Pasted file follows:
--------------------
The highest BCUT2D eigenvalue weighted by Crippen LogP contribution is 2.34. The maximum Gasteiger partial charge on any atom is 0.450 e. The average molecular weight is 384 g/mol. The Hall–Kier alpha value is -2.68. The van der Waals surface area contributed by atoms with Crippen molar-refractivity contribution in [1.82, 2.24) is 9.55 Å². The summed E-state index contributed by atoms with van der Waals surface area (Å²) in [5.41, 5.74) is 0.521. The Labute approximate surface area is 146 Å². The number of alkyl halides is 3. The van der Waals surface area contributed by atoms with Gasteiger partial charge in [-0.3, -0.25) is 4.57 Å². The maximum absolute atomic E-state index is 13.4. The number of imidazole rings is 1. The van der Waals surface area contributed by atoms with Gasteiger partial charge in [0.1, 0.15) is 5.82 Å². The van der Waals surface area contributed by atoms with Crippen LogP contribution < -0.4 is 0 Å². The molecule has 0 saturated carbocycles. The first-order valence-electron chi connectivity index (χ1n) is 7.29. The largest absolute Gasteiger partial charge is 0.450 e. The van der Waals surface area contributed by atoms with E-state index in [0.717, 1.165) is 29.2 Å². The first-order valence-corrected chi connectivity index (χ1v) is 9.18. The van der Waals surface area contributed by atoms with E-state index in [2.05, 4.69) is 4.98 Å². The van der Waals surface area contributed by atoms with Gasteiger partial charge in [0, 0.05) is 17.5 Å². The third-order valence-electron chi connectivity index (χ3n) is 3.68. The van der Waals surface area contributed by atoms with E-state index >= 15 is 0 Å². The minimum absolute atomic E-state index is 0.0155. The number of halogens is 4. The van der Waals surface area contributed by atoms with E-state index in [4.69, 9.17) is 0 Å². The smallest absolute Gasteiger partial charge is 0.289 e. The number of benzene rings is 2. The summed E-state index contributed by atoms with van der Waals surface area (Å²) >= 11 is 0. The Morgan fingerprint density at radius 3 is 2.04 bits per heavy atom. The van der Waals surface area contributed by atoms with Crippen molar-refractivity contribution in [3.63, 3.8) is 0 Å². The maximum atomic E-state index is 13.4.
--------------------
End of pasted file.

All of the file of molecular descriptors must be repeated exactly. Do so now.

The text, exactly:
The highest BCUT2D eigenvalue weighted by Crippen LogP contribution is 2.34. The maximum Gasteiger partial charge on any atom is 0.450 e. The average molecular weight is 384 g/mol. The Hall–Kier alpha value is -2.68. The van der Waals surface area contributed by atoms with Crippen molar-refractivity contribution in [1.82, 2.24) is 9.55 Å². The summed E-state index contributed by atoms with van der Waals surface area (Å²) in [5.41, 5.74) is 0.521. The Labute approximate surface area is 146 Å². The number of alkyl halides is 3. The van der Waals surface area contributed by atoms with Gasteiger partial charge in [-0.3, -0.25) is 4.57 Å². The maximum absolute atomic E-state index is 13.4. The number of imidazole rings is 1. The van der Waals surface area contributed by atoms with Gasteiger partial charge in [0.1, 0.15) is 5.82 Å². The van der Waals surface area contributed by atoms with Crippen LogP contribution < -0.4 is 0 Å². The molecule has 0 saturated carbocycles. The first-order valence-electron chi connectivity index (χ1n) is 7.29. The largest absolute Gasteiger partial charge is 0.450 e. The van der Waals surface area contributed by atoms with E-state index in [0.717, 1.165) is 29.2 Å². The first-order valence-corrected chi connectivity index (χ1v) is 9.18. The van der Waals surface area contributed by atoms with E-state index in [2.05, 4.69) is 4.98 Å². The van der Waals surface area contributed by atoms with Gasteiger partial charge in [0, 0.05) is 17.5 Å². The third-order valence-electron chi connectivity index (χ3n) is 3.68. The van der Waals surface area contributed by atoms with E-state index >= 15 is 0 Å². The minimum absolute atomic E-state index is 0.0155. The number of halogens is 4. The van der Waals surface area contributed by atoms with E-state index in [4.69, 9.17) is 0 Å². The smallest absolute Gasteiger partial charge is 0.289 e. The number of benzene rings is 2. The summed E-state index contributed by atoms with van der Waals surface area (Å²) >= 11 is 0. The Morgan fingerprint density at radius 3 is 2.04 bits per heavy atom. The van der Waals surface area contributed by atoms with Crippen molar-refractivity contribution in [3.63, 3.8) is 0 Å². The maximum atomic E-state index is 13.4.